Special Tampon Helps Diagnose STD
Sept. 18, 2000 (Toronto) -- Specimens collected from special tampons worked as well as a vaginal exam to diagnose vaginal trichomoniasis, a common sexually transmitted disease (STD). If the method holds up, it could lead to easier diagnosis as women test themselves and bring samples to the clinic instead of undergoing an invasive gynecological exam.
Trichomoniasis is caused by a protozoan called Trichomonas vaginalis, and can be present without symptoms. Infection causes a yellowish, foul-smelling vaginal discharge in most women that is sometimes accompanied by itching and burning. Some studies have shown an association with preterm delivery in pregnant women. It is often seen alongside other infections, such as HIV.
Although the infection is easily treated with antibiotics given to both partners, diagnosis in women requires a trip to a clinic and a vaginal swab taken during a speculum exam. That may discourage some infected women from being tested, says lead researcher Patrick Sturm, MD, PhD, presenting here today at the 40th Interscience Conference on Antimicrobial Agents and Chemotherapy.
To develop an easier test, Sturm, a medical researcher at the University of Natal in Durban, South Africa, and his colleagues used a specially designed tampon, about the size of a normal menstrual tampon, which women could insert for 15 to 30 minutes, place in a tube, and take to the clinic for testing. The researchers used a sensitive technique called the polymerase chain reaction (PCR) to make the diagnosis.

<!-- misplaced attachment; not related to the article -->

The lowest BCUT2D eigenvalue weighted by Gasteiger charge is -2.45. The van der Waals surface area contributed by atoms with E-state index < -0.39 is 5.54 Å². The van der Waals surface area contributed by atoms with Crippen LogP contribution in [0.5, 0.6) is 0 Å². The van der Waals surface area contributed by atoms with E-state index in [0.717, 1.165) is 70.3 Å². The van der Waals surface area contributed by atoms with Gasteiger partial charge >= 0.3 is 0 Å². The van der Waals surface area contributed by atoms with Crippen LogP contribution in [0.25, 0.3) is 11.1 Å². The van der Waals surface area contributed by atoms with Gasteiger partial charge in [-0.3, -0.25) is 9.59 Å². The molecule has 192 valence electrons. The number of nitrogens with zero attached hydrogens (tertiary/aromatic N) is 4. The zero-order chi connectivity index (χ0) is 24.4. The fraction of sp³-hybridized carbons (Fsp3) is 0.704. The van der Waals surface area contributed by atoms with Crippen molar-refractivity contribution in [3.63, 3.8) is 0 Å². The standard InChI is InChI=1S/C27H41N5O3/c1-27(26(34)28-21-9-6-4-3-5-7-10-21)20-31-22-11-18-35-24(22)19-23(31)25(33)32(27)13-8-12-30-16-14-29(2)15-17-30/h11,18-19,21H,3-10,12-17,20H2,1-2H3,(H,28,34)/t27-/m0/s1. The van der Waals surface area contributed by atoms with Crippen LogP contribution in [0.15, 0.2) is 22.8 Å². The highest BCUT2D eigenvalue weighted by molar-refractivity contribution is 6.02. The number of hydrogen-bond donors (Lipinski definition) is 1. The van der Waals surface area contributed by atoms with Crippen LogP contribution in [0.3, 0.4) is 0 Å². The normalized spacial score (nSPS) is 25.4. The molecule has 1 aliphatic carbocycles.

The tampon worked as well as the standard method of culturing for the organisms, Sturm says. The researchers tested 1,030 pregnant women by both methods and compared the results.
When they used the culturing method requiring physical exam they diagnosed Trichomonas infections in 19% of the women. But when they used PCR to spot the presence of the parasite in samples from the tampon, they diagnosed the disease in 24% of them, a significant difference. The tampon PCR method failed to detect the parasite in only eight of the 1,030 women, Sturm says.
"It's more sensitive than the standard culturing method," Sturm says.
Samples from a single tampon could be used to test for multiple STDs, Sturm says. Early results from the lab show that sampling by this method works as well as standard tests to detect the Chlamydia trachomatis and Neisseria gonorrhoeae, he says.
Enthusiastic about the findings, Denise Roditi, MMed, a clinical microbiologist at Groote Schuur Hospital in Cape Town, South Africa, says the method also could help stem the spread of STDs, including HIV, in Africa.